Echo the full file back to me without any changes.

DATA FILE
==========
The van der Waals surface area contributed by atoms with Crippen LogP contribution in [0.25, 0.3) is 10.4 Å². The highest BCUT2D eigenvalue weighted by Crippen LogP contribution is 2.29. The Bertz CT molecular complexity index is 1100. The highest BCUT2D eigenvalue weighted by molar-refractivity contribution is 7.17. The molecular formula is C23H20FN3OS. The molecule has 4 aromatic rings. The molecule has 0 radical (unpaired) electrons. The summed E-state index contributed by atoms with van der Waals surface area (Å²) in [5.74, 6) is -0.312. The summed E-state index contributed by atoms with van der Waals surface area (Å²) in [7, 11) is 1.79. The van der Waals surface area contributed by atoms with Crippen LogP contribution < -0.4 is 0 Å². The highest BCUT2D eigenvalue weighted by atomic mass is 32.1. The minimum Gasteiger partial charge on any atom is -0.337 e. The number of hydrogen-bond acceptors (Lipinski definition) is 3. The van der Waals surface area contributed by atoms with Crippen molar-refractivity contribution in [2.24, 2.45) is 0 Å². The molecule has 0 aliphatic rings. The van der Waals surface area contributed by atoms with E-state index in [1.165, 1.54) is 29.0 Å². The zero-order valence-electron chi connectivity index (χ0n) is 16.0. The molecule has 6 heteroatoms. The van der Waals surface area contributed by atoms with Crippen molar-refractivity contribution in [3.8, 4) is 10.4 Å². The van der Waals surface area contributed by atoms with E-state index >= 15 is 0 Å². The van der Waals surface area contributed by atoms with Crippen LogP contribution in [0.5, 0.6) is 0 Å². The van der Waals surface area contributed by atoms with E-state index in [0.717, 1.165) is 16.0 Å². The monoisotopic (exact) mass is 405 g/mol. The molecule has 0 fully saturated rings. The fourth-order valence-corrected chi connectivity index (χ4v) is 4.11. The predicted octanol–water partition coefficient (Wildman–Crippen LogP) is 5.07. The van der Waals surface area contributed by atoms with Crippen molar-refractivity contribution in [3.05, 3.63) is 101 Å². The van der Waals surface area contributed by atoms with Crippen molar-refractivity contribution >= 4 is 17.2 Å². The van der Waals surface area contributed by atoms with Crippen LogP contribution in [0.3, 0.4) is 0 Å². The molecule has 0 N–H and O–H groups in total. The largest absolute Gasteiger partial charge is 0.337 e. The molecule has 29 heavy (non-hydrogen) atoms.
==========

The van der Waals surface area contributed by atoms with Crippen LogP contribution in [0.25, 0.3) is 10.4 Å². The highest BCUT2D eigenvalue weighted by Crippen LogP contribution is 2.29. The Bertz CT molecular complexity index is 1100. The highest BCUT2D eigenvalue weighted by molar-refractivity contribution is 7.17. The molecular formula is C23H20FN3OS. The molecule has 4 aromatic rings. The molecule has 0 radical (unpaired) electrons. The summed E-state index contributed by atoms with van der Waals surface area (Å²) in [5.74, 6) is -0.312. The summed E-state index contributed by atoms with van der Waals surface area (Å²) in [7, 11) is 1.79. The van der Waals surface area contributed by atoms with Crippen LogP contribution < -0.4 is 0 Å². The highest BCUT2D eigenvalue weighted by atomic mass is 32.1. The minimum Gasteiger partial charge on any atom is -0.337 e. The number of hydrogen-bond acceptors (Lipinski definition) is 3. The van der Waals surface area contributed by atoms with Crippen molar-refractivity contribution in [2.24, 2.45) is 0 Å². The molecule has 0 aliphatic rings. The van der Waals surface area contributed by atoms with E-state index in [1.165, 1.54) is 29.0 Å². The zero-order valence-electron chi connectivity index (χ0n) is 16.0. The molecule has 6 heteroatoms. The van der Waals surface area contributed by atoms with Crippen molar-refractivity contribution in [3.8, 4) is 10.4 Å². The van der Waals surface area contributed by atoms with E-state index >= 15 is 0 Å². The van der Waals surface area contributed by atoms with Crippen LogP contribution in [0.5, 0.6) is 0 Å². The van der Waals surface area contributed by atoms with E-state index in [0.717, 1.165) is 16.0 Å². The monoisotopic (exact) mass is 405 g/mol. The molecule has 0 fully saturated rings. The fourth-order valence-corrected chi connectivity index (χ4v) is 4.11. The predicted octanol–water partition coefficient (Wildman–Crippen LogP) is 5.07. The van der Waals surface area contributed by atoms with Crippen molar-refractivity contribution in [3.05, 3.63) is 101 Å². The van der Waals surface area contributed by atoms with Crippen molar-refractivity contribution >= 4 is 17.2 Å². The van der Waals surface area contributed by atoms with Crippen LogP contribution in [0.3, 0.4) is 0 Å². The molecule has 0 N–H and O–H groups in total. The largest absolute Gasteiger partial charge is 0.337 e. The molecule has 29 heavy (non-hydrogen) atoms.